Personality psychologists have conducted hundreds of studies that relate various personality measures to each other. The good news about this research is that it is relatively easy to do and doesn’t cost very much. As a result, sample sizes are big enough to produce stable estimates of the correlations between these measures. Moreover, personality psychologists often study many correlations at the same time. Thus, statistical significance is not a problem because some correlations are bound to be significant.
The key problems with personality psychology is that many studies are mono-method studies. This often leads to spurious correlations that are caused by method factors (Campbell & Fiske, 1959). For example, self-report measures often correlate with each other because they are influenced by socially desirable responding. It is therefore interesting to find articles that used multiple-methods which allows it to separate method factors and personality factors.
One common finding from multi-method studies is that the Big Five personality traits often appear correlated when they are measured with self-reports, but not when they are measured with multiple methods (i.e., multiple raters) (Anusic et al., 2009; Biesanz & West, 2004; DeYoung, 2006). Furthermore, the correlations among self-ratings of the Big Five are explained by an evaluative or desirability factors.
Despite this evidence, some personality psychologists argue that the Big Five are related to each other by substantive traits. One model assumes that there are two higher-order factors. One factor produces a positive correlation between extraversion and openness and another factor produces positive correlations between Emotional Stability (low Neuroticism), Agreeableness, and Conscientiousness. These two factors are supposed to be independent (DeYoung, 2006). Another model proposes a single higher-order factor that is called the General Factor of Personality (GFP). This factor was originally proposed by Musek (2007) and then championed by the late psychologists Rushton. Plank suggested that bad theories die after their champion dies, but in this case Dimitri van der Linden has taken it upon himself to keep the GFP alive. I have met Dimitri at a conference many years ago and discussed the GFP with him, but evidently my arguments fell on deaf ears. My main point was that you need to study factors with factor analysis. A simple sum score of Big Five scales is not a proper way to examine the GFP because this sum score also contains variance of the specific Big Five factors. Apparently, he is too stupid or lazy to learn structural equation modeling to use CFA in studies of the GFP.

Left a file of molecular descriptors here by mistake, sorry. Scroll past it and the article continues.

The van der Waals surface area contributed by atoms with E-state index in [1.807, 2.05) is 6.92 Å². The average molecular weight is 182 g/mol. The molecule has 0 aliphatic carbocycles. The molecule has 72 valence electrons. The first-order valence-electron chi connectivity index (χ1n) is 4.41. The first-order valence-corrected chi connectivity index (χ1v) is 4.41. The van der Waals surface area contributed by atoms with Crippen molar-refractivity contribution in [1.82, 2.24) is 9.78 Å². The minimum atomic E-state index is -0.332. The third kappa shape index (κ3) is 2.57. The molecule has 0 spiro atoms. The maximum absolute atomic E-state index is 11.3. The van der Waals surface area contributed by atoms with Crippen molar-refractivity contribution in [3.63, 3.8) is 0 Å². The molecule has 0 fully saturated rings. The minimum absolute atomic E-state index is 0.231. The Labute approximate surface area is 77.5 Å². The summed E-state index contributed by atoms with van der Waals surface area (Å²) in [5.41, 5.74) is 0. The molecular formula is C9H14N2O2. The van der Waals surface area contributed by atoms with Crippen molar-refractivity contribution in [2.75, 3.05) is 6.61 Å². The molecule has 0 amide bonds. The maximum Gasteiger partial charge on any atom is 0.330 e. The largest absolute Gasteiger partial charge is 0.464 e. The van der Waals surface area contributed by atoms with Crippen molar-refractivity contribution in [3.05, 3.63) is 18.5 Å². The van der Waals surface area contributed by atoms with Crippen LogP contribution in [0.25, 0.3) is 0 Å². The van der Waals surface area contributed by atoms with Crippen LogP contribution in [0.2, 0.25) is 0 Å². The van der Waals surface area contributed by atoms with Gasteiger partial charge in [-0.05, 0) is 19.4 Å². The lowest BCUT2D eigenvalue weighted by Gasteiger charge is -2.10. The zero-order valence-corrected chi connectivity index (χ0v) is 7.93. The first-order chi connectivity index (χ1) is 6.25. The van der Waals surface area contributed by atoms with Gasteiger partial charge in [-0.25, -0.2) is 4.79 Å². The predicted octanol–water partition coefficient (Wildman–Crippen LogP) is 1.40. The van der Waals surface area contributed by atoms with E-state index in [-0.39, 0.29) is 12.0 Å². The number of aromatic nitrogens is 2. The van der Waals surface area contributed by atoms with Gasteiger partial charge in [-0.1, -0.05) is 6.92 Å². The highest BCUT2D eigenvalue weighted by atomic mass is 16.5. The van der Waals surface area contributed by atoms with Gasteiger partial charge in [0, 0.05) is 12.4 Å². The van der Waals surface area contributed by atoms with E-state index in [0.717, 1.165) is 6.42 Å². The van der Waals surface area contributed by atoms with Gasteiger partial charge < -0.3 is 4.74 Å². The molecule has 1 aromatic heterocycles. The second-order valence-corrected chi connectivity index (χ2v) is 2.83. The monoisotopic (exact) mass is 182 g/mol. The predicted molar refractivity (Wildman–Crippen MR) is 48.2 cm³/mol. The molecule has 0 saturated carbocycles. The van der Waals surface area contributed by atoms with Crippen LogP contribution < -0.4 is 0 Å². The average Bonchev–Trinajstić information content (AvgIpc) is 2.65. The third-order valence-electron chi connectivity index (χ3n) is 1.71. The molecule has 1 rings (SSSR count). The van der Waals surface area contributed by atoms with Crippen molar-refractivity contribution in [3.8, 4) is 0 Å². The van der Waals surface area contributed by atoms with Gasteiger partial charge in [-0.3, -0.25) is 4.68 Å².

Instead, he computes weighted sum scores as indicators of factors and uses these sum scores to examine relationships of higher-order factors with intelligence.
The authors then find that the Plasticity scale is related to self-rated and objective measures of intelligence and interpret this as evidence that the Plasticity factor is related intelligence. However, the Plasticity scale is just an average of Extraversion and Openness and it is possible that this correlation is driven by the unique variance in Openness rather than the shared variance between Openness and Extraversion that corresponds to the Plasticity factor. In other words, the authors fail to examine how higher-order factors are related to intelligence because they do not examine this relationship of factors, which requires structural equation modeling. Fortunately, they provided the correlations among the measures in their two studies and I was able to conduct a proper test of the hypothesis that Plasticity is related to intelligence. I fitted a multiple-group model to the correlations among the Big Five scales (different measures were used in the two studies), the self-report of intelligence, and the scores on Cattell’s IQ test. Overall model fit was acceptable, CFI = .943, RMSEA = .050. Figure 1 shows the model. First of all, there is no evidence of Stability and Plasticity as higher-order factors, which would produce correlations between Extraversion (EE) and Openness (OO) and correlations between Neuroticism (NN), Agreeableness (AA), and Conscientiousness (CC). Instead, there was a small positive correlation between Neuroticism and Openness and between Agreeableness and Conscientiousness. There was evidence of a general factor that influenced self-ratings of the Big Five (N, E, O, A, C) and self-ratings of intelligence (sri), although the effect size for self-reported intelligence was surprisingly small. This might be due to the assessment of intelligence that may have led to more honest reporting. Most important, the general factor (h) was unrelated to performance on Cattell’s test. This shows that the factor is unique to the method of self-ratings and supports the interpretation of this factor as a method factor (Anusic et al., 2009). Finally, self-ratings and objective test scores reflect a common factor which shows some valid variance in self-ratings. This has been reported before (Borenau & Liebler, 1992). The intelligence factor was related to Openness, but not with Extraversion, which is also consistent with other studies that examined the relationship between personality and IQ scores. Evidently, intelligence is not related to Plasticity because plasticity is the shard variance between Extraversion and Openness and there is no evidence that this shared variance exist and no evidence that Extraversion is related to intelligence.